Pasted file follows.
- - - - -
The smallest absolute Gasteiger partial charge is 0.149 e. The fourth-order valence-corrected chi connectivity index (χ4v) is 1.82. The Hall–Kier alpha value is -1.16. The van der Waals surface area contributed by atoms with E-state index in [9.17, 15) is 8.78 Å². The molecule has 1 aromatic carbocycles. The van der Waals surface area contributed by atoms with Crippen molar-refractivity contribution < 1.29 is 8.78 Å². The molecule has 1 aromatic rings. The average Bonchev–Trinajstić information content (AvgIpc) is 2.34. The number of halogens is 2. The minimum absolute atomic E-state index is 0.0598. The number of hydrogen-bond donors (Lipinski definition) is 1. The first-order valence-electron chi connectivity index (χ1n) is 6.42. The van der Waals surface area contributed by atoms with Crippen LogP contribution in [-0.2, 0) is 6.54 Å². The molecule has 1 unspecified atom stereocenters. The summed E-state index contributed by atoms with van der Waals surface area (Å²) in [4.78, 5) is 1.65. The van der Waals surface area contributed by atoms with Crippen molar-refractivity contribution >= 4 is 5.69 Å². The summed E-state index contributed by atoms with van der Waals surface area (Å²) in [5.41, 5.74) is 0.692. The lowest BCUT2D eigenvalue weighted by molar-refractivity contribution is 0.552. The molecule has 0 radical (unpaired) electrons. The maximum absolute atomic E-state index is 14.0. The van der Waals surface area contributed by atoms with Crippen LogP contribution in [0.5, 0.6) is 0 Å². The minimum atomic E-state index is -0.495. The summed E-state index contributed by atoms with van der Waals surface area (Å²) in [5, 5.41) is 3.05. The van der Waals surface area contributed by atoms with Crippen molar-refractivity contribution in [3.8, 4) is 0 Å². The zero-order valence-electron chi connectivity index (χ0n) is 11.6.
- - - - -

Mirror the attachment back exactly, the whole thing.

The smallest absolute Gasteiger partial charge is 0.149 e. The fourth-order valence-corrected chi connectivity index (χ4v) is 1.82. The Hall–Kier alpha value is -1.16. The van der Waals surface area contributed by atoms with E-state index in [9.17, 15) is 8.78 Å². The molecule has 1 aromatic carbocycles. The van der Waals surface area contributed by atoms with Crippen molar-refractivity contribution < 1.29 is 8.78 Å². The molecule has 1 aromatic rings. The average Bonchev–Trinajstić information content (AvgIpc) is 2.34. The number of halogens is 2. The minimum absolute atomic E-state index is 0.0598. The number of hydrogen-bond donors (Lipinski definition) is 1. The first-order valence-electron chi connectivity index (χ1n) is 6.42. The van der Waals surface area contributed by atoms with Crippen LogP contribution in [-0.2, 0) is 6.54 Å². The molecule has 1 unspecified atom stereocenters. The summed E-state index contributed by atoms with van der Waals surface area (Å²) in [4.78, 5) is 1.65. The van der Waals surface area contributed by atoms with Crippen molar-refractivity contribution >= 4 is 5.69 Å². The summed E-state index contributed by atoms with van der Waals surface area (Å²) in [5.41, 5.74) is 0.692. The lowest BCUT2D eigenvalue weighted by molar-refractivity contribution is 0.552. The molecule has 0 radical (unpaired) electrons. The maximum absolute atomic E-state index is 14.0. The van der Waals surface area contributed by atoms with Crippen LogP contribution in [0.5, 0.6) is 0 Å². The minimum atomic E-state index is -0.495. The summed E-state index contributed by atoms with van der Waals surface area (Å²) in [5, 5.41) is 3.05. The van der Waals surface area contributed by atoms with Crippen molar-refractivity contribution in [3.8, 4) is 0 Å². The zero-order valence-electron chi connectivity index (χ0n) is 11.6.